Of course, we should expect the announcement of several major new operations led by ISAF forces to clear out insurgent areas next spring and deal a death blow to the Taliban, but similar operations — despite lots of hype — have had limited long term effectiveness in the past — regardless of NATO propaganda.
It is likely that the timing of the second phase, just before the 2nd Bonn Conference, was meant to show the international community that progress is being made. However, since the relationship between ISAF & NATO and Pakistan has publicly deteriorated in the last few days — with Pakistan now boycotting the conference, the transition process is in significant danger. A crumbling security situation, unprepared Afghan forces, and a hostile Pakistan on the border implies that there is almost no chance for the creation of a stable state in Afghanistan before foreign forces are scheduled to leave… if there was any hope to begin with.
[Cross-posted from Humayun]
In the fifth book of the Game of Thrones series, it seems like every character at some point says: “Words are Wind.” This means that a promise or threat is being made, but there may not be any credibility. Without getting sunk into an overly academic debate about the credibility of commitments, signaling and resolve, I just wanted to highlight a promise or two that might be “wind-worthy.”
Specifically, NATO, the US, the Danes, the Canadians, and everyone else keeps telling the Afghans that they will not be abandoned even as everyone is already heading out the door with official transition to take place in 2014. Why should the Afghans believe the international community? Are there any other promises that folks are making that have heaps of doubt built in?
So, here is the contest: can you name a promise or threat in international relations (we will omit statements of confidence by owners and general managers in various NFL head coaches aside for now) that has as little credibility as the assurances made to the Afghans?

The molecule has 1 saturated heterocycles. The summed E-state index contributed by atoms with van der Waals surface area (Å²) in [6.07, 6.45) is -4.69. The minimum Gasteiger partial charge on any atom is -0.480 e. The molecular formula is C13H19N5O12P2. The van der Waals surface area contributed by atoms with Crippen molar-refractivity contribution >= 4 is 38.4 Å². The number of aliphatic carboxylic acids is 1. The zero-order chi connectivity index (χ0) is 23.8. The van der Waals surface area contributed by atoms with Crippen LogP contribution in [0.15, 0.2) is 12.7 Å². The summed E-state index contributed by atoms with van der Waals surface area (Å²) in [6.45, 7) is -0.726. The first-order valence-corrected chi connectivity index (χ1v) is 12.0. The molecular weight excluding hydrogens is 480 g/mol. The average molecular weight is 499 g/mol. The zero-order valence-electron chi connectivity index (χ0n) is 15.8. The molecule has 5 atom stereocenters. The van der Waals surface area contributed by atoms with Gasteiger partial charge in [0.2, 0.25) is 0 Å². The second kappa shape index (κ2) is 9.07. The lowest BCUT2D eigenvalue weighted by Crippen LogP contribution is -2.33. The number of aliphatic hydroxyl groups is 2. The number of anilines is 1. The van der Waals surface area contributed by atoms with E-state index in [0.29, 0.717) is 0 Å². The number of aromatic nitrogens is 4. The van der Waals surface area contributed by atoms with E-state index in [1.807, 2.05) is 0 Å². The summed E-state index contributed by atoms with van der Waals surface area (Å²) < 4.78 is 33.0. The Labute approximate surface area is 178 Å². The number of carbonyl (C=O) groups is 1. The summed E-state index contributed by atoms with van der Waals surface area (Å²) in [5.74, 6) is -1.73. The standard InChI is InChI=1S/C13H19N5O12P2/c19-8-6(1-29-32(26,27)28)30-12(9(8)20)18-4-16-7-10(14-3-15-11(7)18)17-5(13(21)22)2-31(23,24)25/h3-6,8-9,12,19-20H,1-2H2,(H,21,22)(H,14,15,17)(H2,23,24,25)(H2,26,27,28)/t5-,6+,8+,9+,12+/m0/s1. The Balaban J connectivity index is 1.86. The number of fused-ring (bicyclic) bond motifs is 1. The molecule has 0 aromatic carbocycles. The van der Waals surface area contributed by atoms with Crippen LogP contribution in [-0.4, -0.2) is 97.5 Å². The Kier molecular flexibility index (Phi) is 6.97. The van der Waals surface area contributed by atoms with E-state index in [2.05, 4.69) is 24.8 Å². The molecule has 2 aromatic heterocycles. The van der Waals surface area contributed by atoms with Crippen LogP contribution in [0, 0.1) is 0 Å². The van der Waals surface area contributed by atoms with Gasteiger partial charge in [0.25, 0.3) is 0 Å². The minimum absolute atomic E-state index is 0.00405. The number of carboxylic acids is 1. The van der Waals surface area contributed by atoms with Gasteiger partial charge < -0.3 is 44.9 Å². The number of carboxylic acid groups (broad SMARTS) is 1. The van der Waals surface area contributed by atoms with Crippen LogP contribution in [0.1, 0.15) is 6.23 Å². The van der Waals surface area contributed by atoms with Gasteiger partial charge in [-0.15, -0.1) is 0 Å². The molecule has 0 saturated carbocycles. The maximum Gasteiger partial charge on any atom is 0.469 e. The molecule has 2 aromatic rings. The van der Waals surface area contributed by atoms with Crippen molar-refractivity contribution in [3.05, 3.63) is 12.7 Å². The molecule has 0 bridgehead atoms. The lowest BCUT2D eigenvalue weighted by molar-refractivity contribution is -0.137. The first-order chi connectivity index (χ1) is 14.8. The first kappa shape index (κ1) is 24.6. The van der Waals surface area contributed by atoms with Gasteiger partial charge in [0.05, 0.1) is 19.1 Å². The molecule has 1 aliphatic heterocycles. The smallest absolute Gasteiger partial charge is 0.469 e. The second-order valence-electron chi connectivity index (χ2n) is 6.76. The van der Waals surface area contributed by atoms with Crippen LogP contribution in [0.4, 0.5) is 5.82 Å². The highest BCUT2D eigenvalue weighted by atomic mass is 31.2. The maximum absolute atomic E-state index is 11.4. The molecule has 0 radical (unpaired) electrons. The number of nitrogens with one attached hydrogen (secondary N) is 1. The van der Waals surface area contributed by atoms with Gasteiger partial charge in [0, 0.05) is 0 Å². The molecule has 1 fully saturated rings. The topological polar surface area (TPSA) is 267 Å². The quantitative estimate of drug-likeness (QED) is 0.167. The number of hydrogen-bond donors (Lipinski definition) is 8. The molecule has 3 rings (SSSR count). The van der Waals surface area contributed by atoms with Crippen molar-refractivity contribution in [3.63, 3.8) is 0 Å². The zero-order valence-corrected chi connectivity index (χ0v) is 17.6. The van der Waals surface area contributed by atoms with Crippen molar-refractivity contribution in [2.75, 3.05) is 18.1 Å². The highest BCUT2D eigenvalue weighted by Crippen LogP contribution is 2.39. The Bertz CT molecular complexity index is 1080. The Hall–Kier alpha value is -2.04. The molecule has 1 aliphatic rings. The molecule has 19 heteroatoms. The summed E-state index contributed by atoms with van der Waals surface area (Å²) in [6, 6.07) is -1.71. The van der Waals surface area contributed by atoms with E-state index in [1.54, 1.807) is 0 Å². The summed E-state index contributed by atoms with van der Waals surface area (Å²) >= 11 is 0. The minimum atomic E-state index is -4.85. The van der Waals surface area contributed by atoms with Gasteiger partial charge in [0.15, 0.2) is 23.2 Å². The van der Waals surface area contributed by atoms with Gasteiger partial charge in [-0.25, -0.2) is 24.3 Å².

Born Newton Leroy McPherson, the man now simply known as “Newt Gingrich” has been surging in the latest opinion polls asking Republican voters to identify their preferred presidential candidate. He also recently won the endorsement of the Manchester Union Leader, which 538’s Nate Silver finds to be important in the early New Hampshire primary:
This analysis finds that The Union Leader’s endorsement has been highly statistically significant in helping to explain the voting results. Consistent with the simpler averaging method that we used before, it pegs the endorsement as having roughly an 11-percentage-point impact.
Academic readers of this blog may well know that Gingrich, as one scholar described him, is “a card-carrying member of the overeducated elite….Gingrich holds the degree of Doctor of Philosophy in Modern European History from Tulane University in New Orleans.” He had a tenure-track job at West Georgia College in the 1970s, though he was denied tenure and took up politics full-time.
Today, someone put Gingrich’s dissertation on the internet. Feel free to bookmark and read later the former House Speaker’s lengthy take on “Belgian Education Policy in the Congo, 1945-1960.” Since I don’t have time in the near-term to read this tome myself, I’m dependent upon the prior work of Laura Seay, a young scholar now at Morehouse College, who actually reviewed this work in 2009:
I finally sucked it up and headed to the basement microfilm room in the library to read Gingrich’s dissertation. (When I say “read” here, I mean, of course, that I skimmed through until I found something interesting.)
Seay reports quite a bit of detail about Gingrich’s dissertation on her blog post. I won’t spoil too much of her review (read it yourself), but the take home point is relatively important:
The whole thing is kind of a glorified white man’s burden take on colonial policy that was almost certainly out of vogue in the early 1970’s.
“What if [Obama] is so outside our comprehension, that only if you understand Kenyan, anticolonial behavior, can you begin to piece together [his actions]? That is the most accurate, predictive model for his behavior.”
Now that we know about Gingrich’s early work as an historian, I ask the following questions:
What if Gingrich is so outside our comprehension, that only if you understand Belgian, pro-colonial behavior, can you begin to piece together [his actions]? What if that is the most accurate, predictive model for his behavior?
Unfortunately, the Afghan Parliament has been deadlocked for months because of a constitutional crisis stemming from last year’s flawed elections and attempts to unseat MPs who may have been elected under questionable circumstances. Politics within Parliament have also been marred by increasing ethno-linguistic factionalism. Nevertheless, it is important to note that Parliament is empowered to discuss the matters under consideration by the current jirga. It is for this reason that some MPs are boycotting the meeting and arguing in public that the meeting is illegal and unconstitutional. (The Taliban have also threatened — via SMS text messages — retaliation against MPs who participate in the Loya Jirga.) The Upper House of Parliament has issued a statement that the decisions of the Loya Jirga are only consultative and must still be submitted to parliament for approval.